To celebrate the publication of The Beast is an Animal, author Peternelle van Arsdale discusses the darkness of fairy tales and the way they inspired her young adult novel.

When I’m asked what kind of novels I write I always say “dark fairy tales.” The “dark” part of that description is key, but at the same time it feels superfluous. Fairy tales were never meant to be bright and sunny, and the classic ones collected and retold by the Brothers Grimm rarely are. Entertaining, for sure. Instructive, sometimes. But not light. Not romantic, not really. Even the fairy tales that end in marriage to a royal are weighed down by desperation. Girls don’t marry princes and kings for love. They marry them to be safe—or because they have no other choice.

Think about the young woman in Rumpelstiltskin, my favorite fairy tale. Who’s more desperate than her? More betrayed? Her father lies about her to the king as a way to curry favor with him. And the king – presumably already very rich – can’t resist the lure of even more gold. So he makes a deal with the father that if his daughter will spin straw into gold for him, he’ll marry her. Oh, and if she doesn’t succeed, the king will kill her. When she fools him into believing that she can spin gold, she’s rewarded with marriage to a man who would have murdered her. That seems…unromantic, at minimum. Not so much the modern, Disney version of a fairy tale.Marriage in classic fairy tales – as was the case at the time the stories were first collected – was typically transactional. Women and female children were vassals to be traded. Think of Beauty in Beauty and the Beast, which begins with yet another painful betrayal by a father. He lets his daughter stay with a creature he believes to be a murderous monster in order to save his own skin. Certainly Beauty is rewarded in the end, but that wasn’t a foregone conclusion when her father said goodbye with all his limbs intact. Children – and female children in particular – in fairy tales are repeatedly subjected to abandonment, and it’s only via their cunning or extraordinary beauty or improbable goodness that they manage to survive.

It’s the ones who survive by their cunning who most interest me. Not coincidentally, the deployment of cunning is also where the moral ambiguity often come into the stories. The classic fairy tales are full of such gray areas. I don’t blame her, but the young woman in Rumpelstiltskin tricks and lies to the little nameless guy who saves her neck. Arguably, he’s the one person in the story who’s been most truthful. He is what he is. The same can’t be said of the father or the king. Deception – not goodness – wins the day in Rumpelstiltskin.

Think of Hansel and Gretel. In the original telling, the children are sent into the forest to starve by both of their natural parents. Then that was apparently thought to be too awful, so the mother became a step-mother. The children, as we know, find their way to a witch whom they kill by clever means. I’m not making any judgments about self-defense here, but the fact is: Gretel killed a person. After killing her, Gretel and Hansel take all of the witch’s treasure, and they return to the father who led them into the forest to starve in the first place. Essentially, they’ve bought their father’s love. We don’t find out what happens after that, but personally, I wouldn’t turn my back on Dad.Fairy tales have never been about romance or the rewards of goodness. They’re about the things that most frighten us: abandonment, death, starvation, vulnerability, witches (and all that they embody). They’re about the terrible things we do when we’re frightened. When I set out to write a fairy tale of my own, I dwelled in that moral ambiguity, and I wanted the reader to do so as well. The protagonist in my novel, The Beast Is an Animal, Alys, isn’t a natural hero. She isn’t convinced by her own rightness. She doesn’t presume to lead, or wave her beliefs in front of her like weapons in the fight against evil. Instead, she’s terribly afraid that she’s evil herself. She looks inside and sees all that she’s capable of – and much of that is scary. She doesn’t assume that the monsters are someone other than her, or that monsters look different from her. The person she’s most afraid of is herself.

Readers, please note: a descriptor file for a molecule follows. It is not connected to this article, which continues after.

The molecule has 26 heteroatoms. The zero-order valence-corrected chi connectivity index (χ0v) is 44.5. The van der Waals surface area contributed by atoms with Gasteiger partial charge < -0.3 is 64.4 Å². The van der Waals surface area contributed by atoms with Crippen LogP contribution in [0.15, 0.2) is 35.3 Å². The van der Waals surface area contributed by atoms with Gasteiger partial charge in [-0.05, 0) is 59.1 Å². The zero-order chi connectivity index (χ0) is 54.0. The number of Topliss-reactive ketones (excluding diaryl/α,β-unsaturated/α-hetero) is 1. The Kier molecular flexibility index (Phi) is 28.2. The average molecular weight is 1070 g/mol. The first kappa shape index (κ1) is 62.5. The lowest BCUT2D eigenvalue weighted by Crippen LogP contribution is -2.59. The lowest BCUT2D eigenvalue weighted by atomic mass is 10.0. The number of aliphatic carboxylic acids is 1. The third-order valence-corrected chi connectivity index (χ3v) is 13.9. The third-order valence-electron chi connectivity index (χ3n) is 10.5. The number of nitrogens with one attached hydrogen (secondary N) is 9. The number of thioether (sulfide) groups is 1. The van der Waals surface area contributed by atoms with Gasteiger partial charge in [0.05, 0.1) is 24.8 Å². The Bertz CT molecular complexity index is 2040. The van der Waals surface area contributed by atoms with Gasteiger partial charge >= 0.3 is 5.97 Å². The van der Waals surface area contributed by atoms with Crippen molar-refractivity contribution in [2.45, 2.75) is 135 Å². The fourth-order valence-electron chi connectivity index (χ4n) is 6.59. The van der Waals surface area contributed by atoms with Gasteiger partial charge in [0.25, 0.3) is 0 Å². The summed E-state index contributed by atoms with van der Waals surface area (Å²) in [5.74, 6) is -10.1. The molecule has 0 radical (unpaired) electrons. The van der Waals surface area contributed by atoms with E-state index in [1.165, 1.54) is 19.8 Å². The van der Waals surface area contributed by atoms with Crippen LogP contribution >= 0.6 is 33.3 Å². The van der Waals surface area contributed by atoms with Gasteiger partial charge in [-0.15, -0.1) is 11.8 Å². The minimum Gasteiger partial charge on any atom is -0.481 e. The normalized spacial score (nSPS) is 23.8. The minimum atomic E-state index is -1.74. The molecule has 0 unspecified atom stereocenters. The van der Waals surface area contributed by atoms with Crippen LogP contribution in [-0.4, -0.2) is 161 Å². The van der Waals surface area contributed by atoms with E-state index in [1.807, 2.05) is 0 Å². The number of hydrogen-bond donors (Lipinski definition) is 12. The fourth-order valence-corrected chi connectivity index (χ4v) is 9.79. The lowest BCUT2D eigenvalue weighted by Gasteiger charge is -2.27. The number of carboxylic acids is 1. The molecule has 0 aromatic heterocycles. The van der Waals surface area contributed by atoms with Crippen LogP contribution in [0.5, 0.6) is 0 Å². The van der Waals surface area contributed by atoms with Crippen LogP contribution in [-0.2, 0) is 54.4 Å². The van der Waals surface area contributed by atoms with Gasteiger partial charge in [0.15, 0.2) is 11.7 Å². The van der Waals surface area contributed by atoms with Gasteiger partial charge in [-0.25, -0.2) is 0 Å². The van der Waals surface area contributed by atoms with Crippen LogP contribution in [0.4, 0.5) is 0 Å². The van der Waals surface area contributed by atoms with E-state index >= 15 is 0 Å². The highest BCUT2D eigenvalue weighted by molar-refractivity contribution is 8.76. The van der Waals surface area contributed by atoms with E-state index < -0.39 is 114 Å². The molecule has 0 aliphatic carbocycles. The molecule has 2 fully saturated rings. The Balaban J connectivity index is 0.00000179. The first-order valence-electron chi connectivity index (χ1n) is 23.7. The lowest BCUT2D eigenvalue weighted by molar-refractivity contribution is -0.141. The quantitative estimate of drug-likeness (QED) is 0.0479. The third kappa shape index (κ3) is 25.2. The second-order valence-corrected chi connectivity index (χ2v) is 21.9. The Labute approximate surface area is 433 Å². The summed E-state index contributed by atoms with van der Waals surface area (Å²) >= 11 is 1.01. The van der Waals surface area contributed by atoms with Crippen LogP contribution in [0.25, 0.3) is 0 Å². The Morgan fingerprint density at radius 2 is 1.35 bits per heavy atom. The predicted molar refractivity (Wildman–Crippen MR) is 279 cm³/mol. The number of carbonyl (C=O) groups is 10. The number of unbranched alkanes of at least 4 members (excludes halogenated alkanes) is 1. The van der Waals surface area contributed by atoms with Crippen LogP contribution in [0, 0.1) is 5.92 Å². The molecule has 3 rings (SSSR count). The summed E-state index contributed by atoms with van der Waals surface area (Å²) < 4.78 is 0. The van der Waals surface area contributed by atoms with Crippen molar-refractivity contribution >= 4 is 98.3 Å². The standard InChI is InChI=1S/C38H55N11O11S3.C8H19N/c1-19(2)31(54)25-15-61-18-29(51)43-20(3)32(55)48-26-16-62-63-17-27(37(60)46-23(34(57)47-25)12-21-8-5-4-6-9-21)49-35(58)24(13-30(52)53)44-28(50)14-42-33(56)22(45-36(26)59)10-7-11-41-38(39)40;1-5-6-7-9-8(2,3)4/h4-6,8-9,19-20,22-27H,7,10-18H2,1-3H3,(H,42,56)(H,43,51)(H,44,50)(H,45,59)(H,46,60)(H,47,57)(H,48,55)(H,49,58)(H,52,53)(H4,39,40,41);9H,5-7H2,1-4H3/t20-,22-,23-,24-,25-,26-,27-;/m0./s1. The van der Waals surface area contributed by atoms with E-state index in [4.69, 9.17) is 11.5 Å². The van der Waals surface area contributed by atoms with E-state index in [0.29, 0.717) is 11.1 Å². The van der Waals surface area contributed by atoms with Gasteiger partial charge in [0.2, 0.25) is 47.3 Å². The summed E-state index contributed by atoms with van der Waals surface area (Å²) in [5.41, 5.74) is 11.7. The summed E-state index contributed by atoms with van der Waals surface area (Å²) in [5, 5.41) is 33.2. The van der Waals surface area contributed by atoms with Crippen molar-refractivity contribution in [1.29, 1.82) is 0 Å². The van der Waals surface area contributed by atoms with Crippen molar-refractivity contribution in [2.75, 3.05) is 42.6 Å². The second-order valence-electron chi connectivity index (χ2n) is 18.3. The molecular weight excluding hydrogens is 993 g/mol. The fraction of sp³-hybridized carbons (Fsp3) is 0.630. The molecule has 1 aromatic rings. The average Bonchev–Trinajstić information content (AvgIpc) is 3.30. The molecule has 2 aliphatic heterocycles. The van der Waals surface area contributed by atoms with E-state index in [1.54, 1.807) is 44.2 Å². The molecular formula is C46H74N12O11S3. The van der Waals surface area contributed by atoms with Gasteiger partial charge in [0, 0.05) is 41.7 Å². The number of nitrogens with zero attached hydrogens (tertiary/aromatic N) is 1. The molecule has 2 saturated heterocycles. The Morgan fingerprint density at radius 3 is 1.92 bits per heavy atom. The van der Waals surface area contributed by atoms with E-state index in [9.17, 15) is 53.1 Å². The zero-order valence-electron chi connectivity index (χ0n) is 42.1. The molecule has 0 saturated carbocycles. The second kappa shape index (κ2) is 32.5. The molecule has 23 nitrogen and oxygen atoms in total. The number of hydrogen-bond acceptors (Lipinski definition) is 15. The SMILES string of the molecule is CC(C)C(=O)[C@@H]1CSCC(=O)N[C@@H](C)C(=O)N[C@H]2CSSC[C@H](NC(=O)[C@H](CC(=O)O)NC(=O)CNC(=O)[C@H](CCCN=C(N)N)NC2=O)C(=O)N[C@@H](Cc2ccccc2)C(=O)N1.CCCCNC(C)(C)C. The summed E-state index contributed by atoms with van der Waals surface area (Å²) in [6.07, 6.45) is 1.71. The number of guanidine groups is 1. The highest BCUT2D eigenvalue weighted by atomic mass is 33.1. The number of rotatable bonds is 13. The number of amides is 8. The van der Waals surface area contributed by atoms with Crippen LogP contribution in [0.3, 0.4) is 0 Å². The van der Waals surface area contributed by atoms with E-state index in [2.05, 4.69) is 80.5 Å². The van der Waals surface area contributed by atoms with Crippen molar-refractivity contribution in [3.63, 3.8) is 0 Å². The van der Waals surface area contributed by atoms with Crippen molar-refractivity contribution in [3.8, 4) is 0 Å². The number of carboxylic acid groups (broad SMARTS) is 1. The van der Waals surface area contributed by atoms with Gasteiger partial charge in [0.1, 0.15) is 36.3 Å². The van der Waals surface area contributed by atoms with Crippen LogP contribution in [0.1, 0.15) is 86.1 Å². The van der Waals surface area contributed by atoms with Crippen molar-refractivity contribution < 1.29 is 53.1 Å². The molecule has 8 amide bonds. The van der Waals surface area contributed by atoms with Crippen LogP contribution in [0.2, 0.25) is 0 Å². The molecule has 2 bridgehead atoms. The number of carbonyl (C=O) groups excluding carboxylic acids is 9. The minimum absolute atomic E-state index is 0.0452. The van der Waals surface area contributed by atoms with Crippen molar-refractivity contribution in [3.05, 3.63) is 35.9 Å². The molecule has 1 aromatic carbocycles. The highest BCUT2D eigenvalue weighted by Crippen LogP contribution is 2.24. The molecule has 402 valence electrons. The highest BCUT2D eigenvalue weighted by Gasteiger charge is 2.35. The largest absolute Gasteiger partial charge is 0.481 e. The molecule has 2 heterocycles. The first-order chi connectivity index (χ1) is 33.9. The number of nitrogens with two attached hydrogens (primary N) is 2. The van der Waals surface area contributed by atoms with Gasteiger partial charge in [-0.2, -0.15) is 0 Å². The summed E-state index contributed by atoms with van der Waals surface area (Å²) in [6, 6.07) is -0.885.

I’m at work on my second novel now, and it is also a (dark) fairy tale. And once again I’m sinking into those moral ambiguities. Once again my protagonist is using everything she has inside of her – the good and the bad – to survive. She’s unsure if she’s right, but she keeps trying to be. Yet some might consider her a monster, and this pains her deeply. I’d like to tell her it’s the folks who are so sure they’re not monsters that scare me the most. But I think she knows that already.

The Beast is an Animal was published by Simon & Schuster on 21 September 2017. Read an extract from the book here

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